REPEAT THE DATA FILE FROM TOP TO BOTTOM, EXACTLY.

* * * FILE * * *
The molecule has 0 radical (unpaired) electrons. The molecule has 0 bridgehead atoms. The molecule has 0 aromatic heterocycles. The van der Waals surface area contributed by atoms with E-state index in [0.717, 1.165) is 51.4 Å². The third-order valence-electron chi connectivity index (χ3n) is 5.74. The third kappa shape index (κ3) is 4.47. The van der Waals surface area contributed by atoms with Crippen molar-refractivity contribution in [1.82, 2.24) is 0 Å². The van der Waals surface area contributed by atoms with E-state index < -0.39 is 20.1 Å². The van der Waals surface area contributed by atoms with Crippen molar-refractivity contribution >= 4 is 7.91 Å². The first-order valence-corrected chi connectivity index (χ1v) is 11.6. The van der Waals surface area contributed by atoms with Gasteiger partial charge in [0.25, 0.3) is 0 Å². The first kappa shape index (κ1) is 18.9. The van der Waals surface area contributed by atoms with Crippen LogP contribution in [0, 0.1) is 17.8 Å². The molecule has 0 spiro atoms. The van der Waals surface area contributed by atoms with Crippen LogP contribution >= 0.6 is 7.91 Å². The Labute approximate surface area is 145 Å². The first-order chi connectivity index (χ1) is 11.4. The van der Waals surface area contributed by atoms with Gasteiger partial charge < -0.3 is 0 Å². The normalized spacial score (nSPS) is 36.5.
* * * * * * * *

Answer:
The molecule has 0 radical (unpaired) electrons. The molecule has 0 bridgehead atoms. The molecule has 0 aromatic heterocycles. The van der Waals surface area contributed by atoms with E-state index in [0.717, 1.165) is 51.4 Å². The third-order valence-electron chi connectivity index (χ3n) is 5.74. The third kappa shape index (κ3) is 4.47. The van der Waals surface area contributed by atoms with Crippen molar-refractivity contribution in [1.82, 2.24) is 0 Å². The van der Waals surface area contributed by atoms with E-state index < -0.39 is 20.1 Å². The van der Waals surface area contributed by atoms with Crippen molar-refractivity contribution >= 4 is 7.91 Å². The first-order valence-corrected chi connectivity index (χ1v) is 11.6. The van der Waals surface area contributed by atoms with Gasteiger partial charge in [0.25, 0.3) is 0 Å². The first kappa shape index (κ1) is 18.9. The van der Waals surface area contributed by atoms with Crippen LogP contribution in [0, 0.1) is 17.8 Å². The molecule has 0 spiro atoms. The van der Waals surface area contributed by atoms with Crippen LogP contribution >= 0.6 is 7.91 Å². The Labute approximate surface area is 145 Å². The first-order chi connectivity index (χ1) is 11.4. The van der Waals surface area contributed by atoms with Gasteiger partial charge < -0.3 is 0 Å². The normalized spacial score (nSPS) is 36.5.